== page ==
WATCH: How to Properly Do a Bench Press Lift-Off

TAGS: J-hook, bench press lift-off, lift off, spotter, coaching, injury prevention, powerlifting, dave tate, bench press, training, Video

COACH

If there’s one thing that pisses Dave Tate off (and there are several things that do), it’s when lifters don’t properly lift-off their bench press.

Ideally, the spotter holds the bar and presses it down against the J-hook as the lifter starts to set up. If a spotter doesn’t do that, the bar will roll around before the lifter takes it out. When the lifter slides out from beneath the bar, the spotter must be quick to get back into position.

That position also ensures that the spotter doesn’t go near the lifter’s hands and avoids obstructing their view — all while making sure the bar is pressed against the J-hook.

"When you lift off, you obviously don’t want to put your nuts in their face. That’s annoying as fuck, too."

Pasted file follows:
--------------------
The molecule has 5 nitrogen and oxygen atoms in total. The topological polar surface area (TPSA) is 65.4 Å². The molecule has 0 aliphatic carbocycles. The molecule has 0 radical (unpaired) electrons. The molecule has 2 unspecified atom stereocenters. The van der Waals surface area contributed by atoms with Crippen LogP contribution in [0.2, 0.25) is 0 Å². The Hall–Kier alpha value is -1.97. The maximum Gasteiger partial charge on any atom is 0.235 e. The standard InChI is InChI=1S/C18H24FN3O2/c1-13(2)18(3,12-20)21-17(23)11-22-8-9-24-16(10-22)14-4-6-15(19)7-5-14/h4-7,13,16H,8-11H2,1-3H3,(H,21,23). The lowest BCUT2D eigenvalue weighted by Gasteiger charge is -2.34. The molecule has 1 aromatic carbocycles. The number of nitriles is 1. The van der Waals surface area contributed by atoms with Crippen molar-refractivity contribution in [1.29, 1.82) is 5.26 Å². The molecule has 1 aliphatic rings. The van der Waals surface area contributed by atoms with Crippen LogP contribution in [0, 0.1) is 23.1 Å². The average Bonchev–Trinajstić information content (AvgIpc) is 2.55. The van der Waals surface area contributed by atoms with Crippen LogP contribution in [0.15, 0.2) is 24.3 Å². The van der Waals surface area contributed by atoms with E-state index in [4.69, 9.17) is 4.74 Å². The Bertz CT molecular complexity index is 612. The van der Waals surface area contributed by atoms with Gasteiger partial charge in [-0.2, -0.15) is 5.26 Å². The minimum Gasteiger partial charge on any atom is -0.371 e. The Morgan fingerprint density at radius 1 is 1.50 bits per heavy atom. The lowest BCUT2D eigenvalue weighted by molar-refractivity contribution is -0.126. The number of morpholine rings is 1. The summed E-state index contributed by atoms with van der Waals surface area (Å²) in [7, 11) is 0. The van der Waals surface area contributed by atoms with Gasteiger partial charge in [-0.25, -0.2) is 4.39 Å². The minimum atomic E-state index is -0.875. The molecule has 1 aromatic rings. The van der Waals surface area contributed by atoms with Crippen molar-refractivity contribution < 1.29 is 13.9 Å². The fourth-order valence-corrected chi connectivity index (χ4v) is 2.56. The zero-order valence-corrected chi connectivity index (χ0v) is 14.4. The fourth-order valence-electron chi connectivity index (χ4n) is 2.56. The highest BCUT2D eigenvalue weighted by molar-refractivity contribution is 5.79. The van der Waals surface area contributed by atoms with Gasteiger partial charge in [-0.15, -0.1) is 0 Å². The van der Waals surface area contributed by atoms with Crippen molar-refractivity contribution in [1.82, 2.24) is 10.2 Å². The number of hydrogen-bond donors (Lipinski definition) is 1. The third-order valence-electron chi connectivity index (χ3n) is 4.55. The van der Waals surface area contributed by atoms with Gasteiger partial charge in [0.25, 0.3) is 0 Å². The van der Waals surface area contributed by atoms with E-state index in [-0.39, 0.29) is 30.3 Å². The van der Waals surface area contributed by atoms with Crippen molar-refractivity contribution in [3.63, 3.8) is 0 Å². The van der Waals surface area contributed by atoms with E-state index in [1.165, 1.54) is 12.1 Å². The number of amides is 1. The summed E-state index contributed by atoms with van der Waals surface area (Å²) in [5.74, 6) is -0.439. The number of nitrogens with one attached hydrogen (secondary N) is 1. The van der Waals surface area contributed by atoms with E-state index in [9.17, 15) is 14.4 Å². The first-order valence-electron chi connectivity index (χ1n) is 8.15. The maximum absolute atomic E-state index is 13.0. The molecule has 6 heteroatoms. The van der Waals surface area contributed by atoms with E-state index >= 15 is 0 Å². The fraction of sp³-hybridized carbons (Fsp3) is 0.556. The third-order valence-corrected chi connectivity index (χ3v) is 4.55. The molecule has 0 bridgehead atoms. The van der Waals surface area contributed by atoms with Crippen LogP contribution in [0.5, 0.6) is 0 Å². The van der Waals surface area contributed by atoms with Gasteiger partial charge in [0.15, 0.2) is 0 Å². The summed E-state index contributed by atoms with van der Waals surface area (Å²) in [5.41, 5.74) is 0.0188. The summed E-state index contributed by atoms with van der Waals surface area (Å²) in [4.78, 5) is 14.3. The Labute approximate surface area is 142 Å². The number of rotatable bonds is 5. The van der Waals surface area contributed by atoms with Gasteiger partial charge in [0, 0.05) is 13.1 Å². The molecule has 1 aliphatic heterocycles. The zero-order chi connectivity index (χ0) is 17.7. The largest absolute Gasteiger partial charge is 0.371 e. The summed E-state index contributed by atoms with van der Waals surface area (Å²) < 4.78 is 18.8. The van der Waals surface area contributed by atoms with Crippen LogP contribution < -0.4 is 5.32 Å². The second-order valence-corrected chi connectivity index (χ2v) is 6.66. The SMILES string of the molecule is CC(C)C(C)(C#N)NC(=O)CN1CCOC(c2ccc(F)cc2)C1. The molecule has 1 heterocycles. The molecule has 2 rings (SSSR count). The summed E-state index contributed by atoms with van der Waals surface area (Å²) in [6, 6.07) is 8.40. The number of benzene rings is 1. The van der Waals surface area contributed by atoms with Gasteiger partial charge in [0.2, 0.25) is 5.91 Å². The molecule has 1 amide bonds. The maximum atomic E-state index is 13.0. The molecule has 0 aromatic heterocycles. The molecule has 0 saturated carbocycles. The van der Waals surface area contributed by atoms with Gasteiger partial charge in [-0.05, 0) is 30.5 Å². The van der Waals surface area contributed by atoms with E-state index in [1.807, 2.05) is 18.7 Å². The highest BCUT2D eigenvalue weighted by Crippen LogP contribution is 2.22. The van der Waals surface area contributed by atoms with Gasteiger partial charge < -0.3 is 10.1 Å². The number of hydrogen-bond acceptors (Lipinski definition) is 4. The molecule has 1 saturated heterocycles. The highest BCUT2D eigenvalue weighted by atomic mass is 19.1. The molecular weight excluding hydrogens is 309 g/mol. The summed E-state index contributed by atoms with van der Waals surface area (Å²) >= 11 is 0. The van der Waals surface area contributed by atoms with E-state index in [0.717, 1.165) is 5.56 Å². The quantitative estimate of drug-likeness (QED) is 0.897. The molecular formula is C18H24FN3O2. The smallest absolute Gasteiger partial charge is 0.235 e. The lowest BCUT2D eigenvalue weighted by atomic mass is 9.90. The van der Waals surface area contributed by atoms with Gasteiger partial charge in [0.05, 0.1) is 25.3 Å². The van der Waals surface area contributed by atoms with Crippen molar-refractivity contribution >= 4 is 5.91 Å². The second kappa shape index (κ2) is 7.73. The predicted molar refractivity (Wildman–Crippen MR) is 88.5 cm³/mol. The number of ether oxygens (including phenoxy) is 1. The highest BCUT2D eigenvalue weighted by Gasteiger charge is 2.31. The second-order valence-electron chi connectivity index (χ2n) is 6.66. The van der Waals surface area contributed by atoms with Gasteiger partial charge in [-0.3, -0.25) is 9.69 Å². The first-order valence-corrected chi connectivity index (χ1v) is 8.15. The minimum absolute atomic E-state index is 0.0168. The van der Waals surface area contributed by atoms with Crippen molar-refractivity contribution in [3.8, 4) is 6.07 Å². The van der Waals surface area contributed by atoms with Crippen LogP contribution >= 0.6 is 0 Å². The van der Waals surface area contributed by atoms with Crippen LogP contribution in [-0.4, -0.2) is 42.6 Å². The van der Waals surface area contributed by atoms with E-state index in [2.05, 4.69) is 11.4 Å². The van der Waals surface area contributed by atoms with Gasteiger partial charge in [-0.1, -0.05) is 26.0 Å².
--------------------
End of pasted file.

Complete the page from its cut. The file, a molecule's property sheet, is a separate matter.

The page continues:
Dave says that when you lift off, the lifter should take the majority of the load, while the spotter should be doing 60 percent or more for a smooth hand-off. Be sure to let go slowly. Don’t just hand the bar off and let go. It’ll screw up the lift, and someone could get hurt. As a spotter, your part of your job is to prevent injury. Don’t end up being the cause of one.

Being close to the lifter doesn’t cut it. This is training, not a meet. Have your hands lightly on the bar the whole time.

"These people that say shit like, 'Don’t touch the bar' can go fuck off. I’d rather touch the bar than have someone bust their fucking teeth out. I’ve seen it happen before. I’m not telling you to help them; you don’t do that unless you need it. But you’re right there because shit can happen."

Don’t let shit happen. Be a good spotter with a proper lift-off.

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